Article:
Surges of Antarctic Bottom Water into the North Atlantic

John A. Whitehead Department of Physical Oceanography, Woods Hole Oceanographic Institution, Woods Hole Massachusetts

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Abstract

Current meter records show that Antarctic Bottom Water surges into the western North Atlantic with roughly a sixty-day period. A time-dependent mass budget which incorporates estimated volume fluxes from geostrophic calculations, surges with a sixty-day period, a known time-average volume of the very coldest water in the North Atlantic, and a constant mixing coefficient predicts vertical excursions of 160–230 meters for the 1.1° isotherm and 45–60 meters for the 1.2° isotherm. Available data do not reveal such an excursion. The reason for the lack of the excursions, is that earlier estimates of volume of the very coldest water were too small. Corrected tables are presented. The disagreement between the current meter results and the geostrophic circulations remains.

Abstract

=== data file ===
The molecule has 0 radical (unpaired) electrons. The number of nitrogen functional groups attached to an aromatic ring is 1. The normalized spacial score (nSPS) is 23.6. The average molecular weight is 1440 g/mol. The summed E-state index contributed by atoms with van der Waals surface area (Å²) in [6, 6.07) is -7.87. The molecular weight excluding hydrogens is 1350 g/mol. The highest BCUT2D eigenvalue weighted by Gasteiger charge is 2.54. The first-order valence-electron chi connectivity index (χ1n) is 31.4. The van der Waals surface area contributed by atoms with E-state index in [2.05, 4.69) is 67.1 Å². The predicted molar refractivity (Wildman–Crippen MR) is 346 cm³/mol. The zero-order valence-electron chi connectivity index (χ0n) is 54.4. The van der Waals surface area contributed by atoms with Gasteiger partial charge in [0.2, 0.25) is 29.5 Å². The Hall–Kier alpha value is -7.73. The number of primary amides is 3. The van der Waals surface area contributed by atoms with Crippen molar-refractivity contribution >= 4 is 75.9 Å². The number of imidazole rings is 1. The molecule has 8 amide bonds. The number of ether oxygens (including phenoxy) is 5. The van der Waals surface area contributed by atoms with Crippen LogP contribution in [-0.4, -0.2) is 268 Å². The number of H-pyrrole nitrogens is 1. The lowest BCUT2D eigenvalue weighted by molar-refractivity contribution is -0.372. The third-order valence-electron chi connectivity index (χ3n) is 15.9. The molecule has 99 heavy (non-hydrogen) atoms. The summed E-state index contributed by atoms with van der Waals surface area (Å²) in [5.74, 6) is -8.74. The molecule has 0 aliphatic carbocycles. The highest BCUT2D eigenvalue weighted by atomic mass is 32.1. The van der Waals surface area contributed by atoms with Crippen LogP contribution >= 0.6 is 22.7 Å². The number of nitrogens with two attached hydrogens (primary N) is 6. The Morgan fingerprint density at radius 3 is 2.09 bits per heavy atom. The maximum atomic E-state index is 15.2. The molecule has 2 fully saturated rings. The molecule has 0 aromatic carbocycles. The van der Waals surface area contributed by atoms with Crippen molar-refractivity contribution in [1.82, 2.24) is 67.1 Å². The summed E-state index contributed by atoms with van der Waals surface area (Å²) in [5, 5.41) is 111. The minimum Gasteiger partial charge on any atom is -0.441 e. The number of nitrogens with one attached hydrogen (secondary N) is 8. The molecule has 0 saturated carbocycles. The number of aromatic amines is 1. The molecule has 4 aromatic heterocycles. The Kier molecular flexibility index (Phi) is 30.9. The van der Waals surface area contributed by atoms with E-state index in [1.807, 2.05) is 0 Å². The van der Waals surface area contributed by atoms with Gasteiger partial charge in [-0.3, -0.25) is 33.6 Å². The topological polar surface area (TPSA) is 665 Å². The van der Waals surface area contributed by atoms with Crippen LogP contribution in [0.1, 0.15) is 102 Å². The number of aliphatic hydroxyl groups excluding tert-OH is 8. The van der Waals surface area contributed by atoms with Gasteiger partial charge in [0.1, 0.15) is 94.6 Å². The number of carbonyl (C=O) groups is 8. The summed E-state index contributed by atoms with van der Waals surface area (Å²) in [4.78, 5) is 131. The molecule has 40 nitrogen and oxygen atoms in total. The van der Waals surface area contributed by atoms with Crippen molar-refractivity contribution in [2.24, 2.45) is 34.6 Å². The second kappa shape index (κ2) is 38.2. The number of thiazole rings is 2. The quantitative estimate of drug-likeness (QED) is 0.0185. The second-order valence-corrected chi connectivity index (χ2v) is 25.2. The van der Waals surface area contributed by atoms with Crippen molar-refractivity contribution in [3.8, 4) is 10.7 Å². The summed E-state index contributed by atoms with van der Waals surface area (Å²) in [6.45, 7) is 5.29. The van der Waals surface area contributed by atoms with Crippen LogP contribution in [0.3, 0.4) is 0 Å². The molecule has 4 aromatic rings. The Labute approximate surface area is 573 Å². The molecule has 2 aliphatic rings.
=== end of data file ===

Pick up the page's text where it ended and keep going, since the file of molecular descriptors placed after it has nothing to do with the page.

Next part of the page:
Current meter records show that Antarctic Bottom Water surges into the western North Atlantic with roughly a sixty-day period. A time-dependent mass budget which incorporates estimated volume fluxes from geostrophic calculations, surges with a sixty-day period, a known time-average volume of the very coldest water in the North Atlantic, and a constant mixing coefficient predicts vertical excursions of 160–230 meters for the 1.1° isotherm and 45–60 meters for the 1.2° isotherm. Available data do not reveal such an excursion. The reason for the lack of the excursions, is that earlier estimates of volume of the very coldest water were too small. Corrected tables are presented. The disagreement between the current meter results and the geostrophic circulations remains.

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